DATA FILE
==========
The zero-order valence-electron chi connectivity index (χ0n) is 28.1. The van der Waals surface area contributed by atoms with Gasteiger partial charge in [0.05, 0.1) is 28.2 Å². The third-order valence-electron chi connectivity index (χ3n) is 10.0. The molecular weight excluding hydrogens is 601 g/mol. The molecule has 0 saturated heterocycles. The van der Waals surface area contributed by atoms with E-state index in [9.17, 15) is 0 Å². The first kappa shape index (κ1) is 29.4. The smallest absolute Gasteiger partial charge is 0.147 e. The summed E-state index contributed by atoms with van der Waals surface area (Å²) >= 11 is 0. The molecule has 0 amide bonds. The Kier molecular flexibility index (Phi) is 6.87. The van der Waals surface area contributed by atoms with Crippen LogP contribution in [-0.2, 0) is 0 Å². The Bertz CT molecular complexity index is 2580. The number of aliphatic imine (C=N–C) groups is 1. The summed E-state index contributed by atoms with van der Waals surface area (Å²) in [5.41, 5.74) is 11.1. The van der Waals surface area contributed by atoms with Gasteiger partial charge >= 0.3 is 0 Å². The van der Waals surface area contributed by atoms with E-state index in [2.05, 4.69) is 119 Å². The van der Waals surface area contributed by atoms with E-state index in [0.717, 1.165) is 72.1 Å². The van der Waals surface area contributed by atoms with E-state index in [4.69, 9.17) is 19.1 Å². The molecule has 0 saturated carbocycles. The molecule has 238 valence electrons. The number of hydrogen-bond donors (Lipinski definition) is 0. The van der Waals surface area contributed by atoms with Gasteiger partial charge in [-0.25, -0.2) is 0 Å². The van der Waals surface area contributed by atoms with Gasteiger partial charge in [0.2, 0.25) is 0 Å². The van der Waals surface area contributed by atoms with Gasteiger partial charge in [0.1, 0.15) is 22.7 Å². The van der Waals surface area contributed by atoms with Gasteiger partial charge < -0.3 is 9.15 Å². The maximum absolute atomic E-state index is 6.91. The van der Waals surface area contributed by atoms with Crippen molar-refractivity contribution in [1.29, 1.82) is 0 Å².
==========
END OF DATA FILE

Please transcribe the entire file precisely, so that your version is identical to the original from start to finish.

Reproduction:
The zero-order valence-electron chi connectivity index (χ0n) is 28.1. The van der Waals surface area contributed by atoms with Gasteiger partial charge in [0.05, 0.1) is 28.2 Å². The third-order valence-electron chi connectivity index (χ3n) is 10.0. The molecular weight excluding hydrogens is 601 g/mol. The molecule has 0 saturated heterocycles. The van der Waals surface area contributed by atoms with E-state index in [9.17, 15) is 0 Å². The first kappa shape index (κ1) is 29.4. The smallest absolute Gasteiger partial charge is 0.147 e. The summed E-state index contributed by atoms with van der Waals surface area (Å²) >= 11 is 0. The molecule has 0 amide bonds. The Kier molecular flexibility index (Phi) is 6.87. The van der Waals surface area contributed by atoms with Crippen LogP contribution in [-0.2, 0) is 0 Å². The Bertz CT molecular complexity index is 2580. The number of aliphatic imine (C=N–C) groups is 1. The summed E-state index contributed by atoms with van der Waals surface area (Å²) in [5.41, 5.74) is 11.1. The van der Waals surface area contributed by atoms with Gasteiger partial charge >= 0.3 is 0 Å². The van der Waals surface area contributed by atoms with E-state index in [2.05, 4.69) is 119 Å². The van der Waals surface area contributed by atoms with E-state index in [0.717, 1.165) is 72.1 Å². The van der Waals surface area contributed by atoms with E-state index in [4.69, 9.17) is 19.1 Å². The molecule has 0 saturated carbocycles. The molecule has 238 valence electrons. The number of hydrogen-bond donors (Lipinski definition) is 0. The van der Waals surface area contributed by atoms with Gasteiger partial charge in [-0.25, -0.2) is 0 Å². The van der Waals surface area contributed by atoms with Gasteiger partial charge in [0.2, 0.25) is 0 Å². The van der Waals surface area contributed by atoms with Gasteiger partial charge in [0.1, 0.15) is 22.7 Å². The van der Waals surface area contributed by atoms with Gasteiger partial charge < -0.3 is 9.15 Å². The maximum absolute atomic E-state index is 6.91. The van der Waals surface area contributed by atoms with Crippen molar-refractivity contribution in [1.29, 1.82) is 0 Å².